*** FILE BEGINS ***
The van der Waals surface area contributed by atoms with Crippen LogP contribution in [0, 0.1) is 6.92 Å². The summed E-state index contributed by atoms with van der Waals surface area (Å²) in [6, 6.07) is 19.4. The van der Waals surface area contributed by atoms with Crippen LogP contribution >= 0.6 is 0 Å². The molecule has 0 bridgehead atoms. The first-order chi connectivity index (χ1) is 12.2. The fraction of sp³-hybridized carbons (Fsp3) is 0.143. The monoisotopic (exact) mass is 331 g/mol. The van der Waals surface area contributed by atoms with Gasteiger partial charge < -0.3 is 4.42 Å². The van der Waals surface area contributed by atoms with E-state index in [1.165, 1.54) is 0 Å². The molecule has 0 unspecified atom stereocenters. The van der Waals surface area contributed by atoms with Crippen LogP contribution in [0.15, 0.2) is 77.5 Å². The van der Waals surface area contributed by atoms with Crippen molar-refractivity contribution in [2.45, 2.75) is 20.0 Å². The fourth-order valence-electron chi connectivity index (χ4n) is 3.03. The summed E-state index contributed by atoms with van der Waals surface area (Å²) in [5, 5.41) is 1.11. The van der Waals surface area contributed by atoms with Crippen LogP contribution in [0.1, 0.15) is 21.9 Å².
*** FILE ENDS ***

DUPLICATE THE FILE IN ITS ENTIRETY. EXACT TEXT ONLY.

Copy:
The van der Waals surface area contributed by atoms with Crippen LogP contribution in [0, 0.1) is 6.92 Å². The summed E-state index contributed by atoms with van der Waals surface area (Å²) in [6, 6.07) is 19.4. The van der Waals surface area contributed by atoms with Crippen LogP contribution >= 0.6 is 0 Å². The molecule has 0 bridgehead atoms. The first-order chi connectivity index (χ1) is 12.2. The fraction of sp³-hybridized carbons (Fsp3) is 0.143. The monoisotopic (exact) mass is 331 g/mol. The van der Waals surface area contributed by atoms with Gasteiger partial charge < -0.3 is 4.42 Å². The van der Waals surface area contributed by atoms with E-state index in [1.165, 1.54) is 0 Å². The molecule has 0 unspecified atom stereocenters. The van der Waals surface area contributed by atoms with Crippen LogP contribution in [0.15, 0.2) is 77.5 Å². The van der Waals surface area contributed by atoms with Crippen molar-refractivity contribution in [2.45, 2.75) is 20.0 Å². The fourth-order valence-electron chi connectivity index (χ4n) is 3.03. The summed E-state index contributed by atoms with van der Waals surface area (Å²) in [5, 5.41) is 1.11. The van der Waals surface area contributed by atoms with Crippen LogP contribution in [0.1, 0.15) is 21.9 Å².